The ‘Law and Order’ Moment
November 24, 2002
There has always been a certain amount of fascination with courtroom dramas. Those of us who are old enough to remember the early days of television, can perhaps remember “Perry Mason”. Most of us today know of, and perhaps watch, shows such as “The Practice” and “Law and Order”. The best of these shows have a moment on which everything turns, a sentence which determines all else that follows. It is usually in the courtroom when a lawyer asks a particular question or a witness gives a particular response. Suddenly it becomes obvious who is guilty and who is innocent. In an instant we know the true nature of the characters. Perhaps, in honor of the leading television show, we should call this moment, “the Law and Order Moment.” For this is the moment when all the pieces fall into place, the sentence on which everything else depends,.
Today’s gospel gives us the ultimate “Law and Order Moment.” The courtroom is the entire world and Jesus is the judge, sitting on his royal throne.
We are the ones called before him to justify ourselves, and the sentence will be either eternal damnation or eternal life. We would be wise to hire the best lawyers and carefully examine both our plea and our defense. But the whole trial will be determined by one sentence, one “Law and Order Moment.” That sentence is: “Whatever you do for the least of my brothers or sisters, you do for me.” This is the moment that determines our destiny; the turning point that seals our fate.
It is crucial to recognize that the most important word in that sentence is the word “least.” Because what this “Law and Order Moment” tells us, is that we are not going to be judged on how well we love those who are closest to us, but rather on how we love those who do not seem to be connected to us. We are not going to be judged on how well we love those that we like, but rather on how we love those who are difficult to love—the least of our brothers and sisters. In this courtroom, it is not enough to come forward and say: “I have loved somebody.” Everybody loves somebody. It would be inhuman or monstrous to go through life, never loving anyone. In this courtroom we are expected to do more. As good as it is, loving our friends, our spouse, our children, is not the love that determines our fate. It is not the love that shapes the “Law and Order Moment.”
This Judge expects more from us. He expects us to accept the geeky kid at school who everyone else shuns. He expects us to be patient with a co-worker who irks us. He expects us to forgive the person who has hurt us and to welcome the relative who has disappointed us. He expects us to help those who have no connection to us, other than the fact that they stand in need of our help. He asks us to love the least among us.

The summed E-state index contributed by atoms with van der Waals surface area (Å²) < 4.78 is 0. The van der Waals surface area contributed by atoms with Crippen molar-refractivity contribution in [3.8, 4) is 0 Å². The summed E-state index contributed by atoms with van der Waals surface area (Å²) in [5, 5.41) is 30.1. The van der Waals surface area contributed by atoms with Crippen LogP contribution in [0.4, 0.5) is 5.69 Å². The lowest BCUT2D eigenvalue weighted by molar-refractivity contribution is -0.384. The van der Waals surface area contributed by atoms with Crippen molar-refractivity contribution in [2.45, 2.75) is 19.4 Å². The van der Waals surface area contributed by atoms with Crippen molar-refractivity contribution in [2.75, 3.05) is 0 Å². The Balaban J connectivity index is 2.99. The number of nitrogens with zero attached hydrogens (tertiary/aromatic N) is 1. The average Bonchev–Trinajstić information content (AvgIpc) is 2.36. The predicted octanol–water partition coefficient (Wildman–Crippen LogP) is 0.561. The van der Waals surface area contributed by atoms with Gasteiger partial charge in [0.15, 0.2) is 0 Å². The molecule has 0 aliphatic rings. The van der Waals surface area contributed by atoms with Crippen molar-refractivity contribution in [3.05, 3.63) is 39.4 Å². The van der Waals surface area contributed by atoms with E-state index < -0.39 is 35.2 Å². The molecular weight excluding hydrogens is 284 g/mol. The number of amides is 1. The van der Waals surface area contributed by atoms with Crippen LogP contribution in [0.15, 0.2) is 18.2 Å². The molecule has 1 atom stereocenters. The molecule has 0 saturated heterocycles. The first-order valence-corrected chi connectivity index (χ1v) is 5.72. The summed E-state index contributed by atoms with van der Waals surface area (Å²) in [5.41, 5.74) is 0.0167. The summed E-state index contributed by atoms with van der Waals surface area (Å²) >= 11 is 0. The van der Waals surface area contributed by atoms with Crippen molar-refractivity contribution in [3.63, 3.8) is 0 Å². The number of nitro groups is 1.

Although that expectation may seem too demanding and a bit unfair, it is motivated by the best intention. Because this Judge has an agenda, an agenda for the world. This Judge wants to establish God’s Kingdom, a kingdom in which violence and hatred cease, a kingdom in which justice and peace reign, a kingdom in which all people can share a common life and joy. Jesus knows that that Kingdom will never be established if people simply love their own. The Kingdom of God can never take root as long as men and women love only those who love them in return. There is no hope for the world as long as we are willing only to love those who are easy to love. That is why this Judge calls for disciples who are willing to do more, who are willing to love those who are difficult and those who have no easy claim on our love. That is the norm to which Jesus will hold us accountable, to love the least of our brothers and sisters.
Today’s gospel reveals the measure against which we will be judged, to love the least among us. It is a measure which is difficult, but it is certainly not one which is hidden. Today’s gospel makes it crystal clear, as clear as the difference between innocence and guilt, as clear as the difference between sheep and goats. On that last day when we come before the Lord, there will be no surprise turns or revelations, such as we find on Perry Mason and Law and Order. We know the sentence against which our lives will be measured. So now is the time to start collecting the evidence. Now is the time to start preparing our defense. Now is the time when it might be necessary to start changing our lives.
What to See in the Last Judgment
November 20, 2005
Matthew 25: 31- 46
Today’s Gospel of the Last Judgment is not a parable. It is a revelation. It reveals to us the crux of the Gospel. It is perhaps the clearest passage in the scriptures to disclose what it means to be a follower of Jesus. Since this passage is so important, it is vital that we understand it correctly. Yet there is an aspect of this passage that is often overlooked.
This scene is not so much about doing as it is about seeing. Now of course we are called to do certain things: to feed the hungry, give drink to those who thirst, welcome the stranger, clothe the naked, care for the sick and imprisoned. We are called to do all of this. But what is often overlooked is why we are called to do these things. This is why the most important word in this passage is the preposition “to.”
Jesus says whatever we do for the least of his brothers or sisters you do it to him. Jesus does not say whatever we do to the least of his brothers or sisters you do it for him. He does not say that when we care for the hungry we are acting for his sake. He does not say that when we show respect to the stranger or the imprisoned, we are being tested to prove that by loving them we love him.
No, the connection is closer than that. When we do these things, we do them to Jesus. What this passage is revealing is that Jesus is present in those to whom we show ministry and love. That is what we are called to see: Jesus’ presence in others. This presence is certainly in the least among us, but not only in them. This passage reveals the intimate connection which Jesus has with all people—the young and old, the attractive and the repulsive, those who are successful, those who are destitute. Jesus is present in all people. Therefore what we do to anyone we do to him.